Protesters outside St. Paul’s Cathedral challenge churches to stand with them. Photo: Crispin Semmens, wikimedia Commons
Residents of the Occupy London camp outside St. Paul’s Cathedral are challenging church and society to consider their stance on global economics.
Speaking to the U.K.-based USPG [the 300-year-old Anglican United Society for the Propagation of the Gospel]) mission agency, residents of the campsite-now past its 100th day-were clear in their belief that Christians should stand on the side of the marginalized and the poor, and against the drive for profit at any cost.
Resident Tammy Samede said: “Jesus himself was a protester. He fought for economic and social justice. He threw the money lenders out of the temple because they were taking advantage of the poor.” Samede expressed her gratitude for Christian support for Occupy London-including plans for a prayer circle to be formed around the camp on the day when eviction orders are finally issued (expected at the end of January).
Campaigner George Barda said: “We are part of a global movement. If enough people are inspired, we have a chance of tackling global injustice issues. We have a system in which profit is put above development and the environment. Anything to do with values is way down the pecking order, so we are desperately trying to pick up the pieces caused by the institutionalized drive to maximize profit.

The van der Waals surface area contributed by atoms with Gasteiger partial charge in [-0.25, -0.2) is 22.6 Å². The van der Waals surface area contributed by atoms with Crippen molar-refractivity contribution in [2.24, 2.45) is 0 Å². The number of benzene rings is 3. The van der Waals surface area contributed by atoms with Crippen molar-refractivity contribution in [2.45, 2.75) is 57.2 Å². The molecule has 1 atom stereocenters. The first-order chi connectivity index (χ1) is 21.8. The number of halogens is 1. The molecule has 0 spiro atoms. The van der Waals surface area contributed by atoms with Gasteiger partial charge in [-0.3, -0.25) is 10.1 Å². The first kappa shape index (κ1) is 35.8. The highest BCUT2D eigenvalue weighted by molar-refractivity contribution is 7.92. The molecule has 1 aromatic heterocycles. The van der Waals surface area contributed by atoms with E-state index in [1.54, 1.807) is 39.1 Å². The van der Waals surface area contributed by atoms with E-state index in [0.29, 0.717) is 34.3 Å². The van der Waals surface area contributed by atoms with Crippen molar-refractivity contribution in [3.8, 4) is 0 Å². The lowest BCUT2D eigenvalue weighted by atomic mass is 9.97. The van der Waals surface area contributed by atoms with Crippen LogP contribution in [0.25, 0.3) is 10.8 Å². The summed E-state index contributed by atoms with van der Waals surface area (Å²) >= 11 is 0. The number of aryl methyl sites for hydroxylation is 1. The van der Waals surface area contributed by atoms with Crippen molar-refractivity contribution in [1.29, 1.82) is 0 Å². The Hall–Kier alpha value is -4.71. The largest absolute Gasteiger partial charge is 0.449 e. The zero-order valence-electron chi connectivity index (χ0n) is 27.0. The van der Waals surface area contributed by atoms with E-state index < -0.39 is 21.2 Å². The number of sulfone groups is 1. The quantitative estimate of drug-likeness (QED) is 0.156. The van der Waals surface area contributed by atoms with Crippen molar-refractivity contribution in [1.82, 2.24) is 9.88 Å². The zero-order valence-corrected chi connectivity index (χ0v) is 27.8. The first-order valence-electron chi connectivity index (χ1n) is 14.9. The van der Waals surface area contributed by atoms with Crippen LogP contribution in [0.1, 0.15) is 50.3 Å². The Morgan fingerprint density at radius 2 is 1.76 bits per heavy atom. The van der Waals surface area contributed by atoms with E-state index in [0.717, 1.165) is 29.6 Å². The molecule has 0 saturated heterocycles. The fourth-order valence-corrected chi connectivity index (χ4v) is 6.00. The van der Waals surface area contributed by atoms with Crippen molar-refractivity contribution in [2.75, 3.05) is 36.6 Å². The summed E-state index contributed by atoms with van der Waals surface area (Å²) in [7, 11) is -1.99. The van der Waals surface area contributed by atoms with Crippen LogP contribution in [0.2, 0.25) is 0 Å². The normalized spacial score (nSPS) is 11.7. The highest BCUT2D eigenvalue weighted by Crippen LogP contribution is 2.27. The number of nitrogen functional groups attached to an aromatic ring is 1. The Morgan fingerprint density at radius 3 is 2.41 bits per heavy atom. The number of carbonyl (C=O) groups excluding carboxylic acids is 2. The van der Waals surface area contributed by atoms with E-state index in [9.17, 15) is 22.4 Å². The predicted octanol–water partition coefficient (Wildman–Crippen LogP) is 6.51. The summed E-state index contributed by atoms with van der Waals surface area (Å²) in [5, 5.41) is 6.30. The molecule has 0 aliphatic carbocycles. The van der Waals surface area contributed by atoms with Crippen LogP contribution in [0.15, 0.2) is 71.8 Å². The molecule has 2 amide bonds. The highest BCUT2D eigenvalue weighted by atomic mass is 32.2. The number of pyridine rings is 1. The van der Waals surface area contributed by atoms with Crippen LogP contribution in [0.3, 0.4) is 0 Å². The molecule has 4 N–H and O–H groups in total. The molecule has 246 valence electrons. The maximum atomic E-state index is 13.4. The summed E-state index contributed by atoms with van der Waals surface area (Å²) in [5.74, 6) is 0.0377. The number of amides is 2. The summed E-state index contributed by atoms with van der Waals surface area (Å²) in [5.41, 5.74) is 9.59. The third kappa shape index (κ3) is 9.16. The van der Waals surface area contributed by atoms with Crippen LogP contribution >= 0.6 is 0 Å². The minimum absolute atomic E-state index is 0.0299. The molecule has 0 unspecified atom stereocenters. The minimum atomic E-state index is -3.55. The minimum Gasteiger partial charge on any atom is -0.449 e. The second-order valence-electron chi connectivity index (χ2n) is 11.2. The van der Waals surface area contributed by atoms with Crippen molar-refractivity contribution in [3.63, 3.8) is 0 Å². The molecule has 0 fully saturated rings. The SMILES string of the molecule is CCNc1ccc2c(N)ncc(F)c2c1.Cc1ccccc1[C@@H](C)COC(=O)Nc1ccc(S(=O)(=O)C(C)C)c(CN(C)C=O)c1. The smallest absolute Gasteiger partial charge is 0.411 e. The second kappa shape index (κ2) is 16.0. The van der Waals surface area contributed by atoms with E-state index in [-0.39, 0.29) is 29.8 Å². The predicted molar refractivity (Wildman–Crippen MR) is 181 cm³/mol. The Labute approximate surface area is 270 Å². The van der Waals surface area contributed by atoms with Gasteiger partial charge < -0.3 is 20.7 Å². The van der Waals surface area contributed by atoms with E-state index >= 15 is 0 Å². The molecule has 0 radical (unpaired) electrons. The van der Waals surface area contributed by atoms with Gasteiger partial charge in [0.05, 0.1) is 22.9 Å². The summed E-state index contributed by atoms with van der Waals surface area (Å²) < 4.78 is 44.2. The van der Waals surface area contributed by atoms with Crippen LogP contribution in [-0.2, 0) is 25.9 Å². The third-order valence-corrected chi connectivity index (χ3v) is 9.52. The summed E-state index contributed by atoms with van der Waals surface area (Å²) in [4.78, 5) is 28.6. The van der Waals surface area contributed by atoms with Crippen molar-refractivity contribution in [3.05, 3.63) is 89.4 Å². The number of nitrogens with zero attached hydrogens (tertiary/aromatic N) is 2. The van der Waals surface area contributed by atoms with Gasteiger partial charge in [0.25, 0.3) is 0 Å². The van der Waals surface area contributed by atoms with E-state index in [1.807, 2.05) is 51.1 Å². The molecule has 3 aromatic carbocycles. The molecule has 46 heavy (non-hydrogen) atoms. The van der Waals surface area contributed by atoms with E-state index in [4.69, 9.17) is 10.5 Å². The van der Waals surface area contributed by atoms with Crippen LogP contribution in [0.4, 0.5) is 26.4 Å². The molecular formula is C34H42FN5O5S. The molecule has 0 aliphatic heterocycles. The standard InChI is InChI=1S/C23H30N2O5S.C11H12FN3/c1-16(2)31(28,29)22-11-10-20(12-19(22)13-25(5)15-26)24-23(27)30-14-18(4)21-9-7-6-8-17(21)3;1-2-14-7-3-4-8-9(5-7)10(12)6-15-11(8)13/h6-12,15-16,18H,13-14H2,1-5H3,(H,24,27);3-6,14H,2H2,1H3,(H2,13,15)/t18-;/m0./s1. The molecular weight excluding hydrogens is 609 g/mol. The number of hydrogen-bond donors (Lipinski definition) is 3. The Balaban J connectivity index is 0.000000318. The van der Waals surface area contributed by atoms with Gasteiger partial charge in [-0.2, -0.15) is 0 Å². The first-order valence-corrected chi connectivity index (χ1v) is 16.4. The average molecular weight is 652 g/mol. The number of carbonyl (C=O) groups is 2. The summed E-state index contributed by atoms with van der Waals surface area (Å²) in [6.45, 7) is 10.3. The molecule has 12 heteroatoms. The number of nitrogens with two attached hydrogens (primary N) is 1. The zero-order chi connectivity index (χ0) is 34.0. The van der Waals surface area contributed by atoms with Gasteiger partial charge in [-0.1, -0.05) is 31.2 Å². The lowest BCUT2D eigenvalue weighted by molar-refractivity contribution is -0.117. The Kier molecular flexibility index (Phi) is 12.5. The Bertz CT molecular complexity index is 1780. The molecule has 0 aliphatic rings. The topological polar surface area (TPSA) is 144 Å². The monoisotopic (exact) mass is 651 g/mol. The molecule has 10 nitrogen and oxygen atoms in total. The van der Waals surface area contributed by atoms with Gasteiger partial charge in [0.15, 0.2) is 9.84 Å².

“This is about establishing a global framework that will tackle poverty and injustice. I support the idea of compassionate revolution. This was Jesus’ message. He talked about turning the world upside down. We need to take power from the top and redistribute it to the majority on a compassionate basis.”
Matthew Varnham, a resident who also acts as the campsite’s legal liaison, said: “We’re not saying we have the answer. This is all about encouraging people to have a discussion about what we want our society to look like and what we want our world to look like.
The Occupy movement represents an opportunity to really engage with issues in a way that hasn’t been available before. The momentum is here-we should make the most of it.”
USPG’s chief executive, Janette O’Neil, explained that USPG is actively working with international church partners to tackle injustice and the poverty gap. “Whatever your view of Occupy, they are bringing important issues to the attention of society and the church,” she said. “In all of this, we pray that Christ’s message will be uppermost, urging us all to choose compassion and justice over greed.”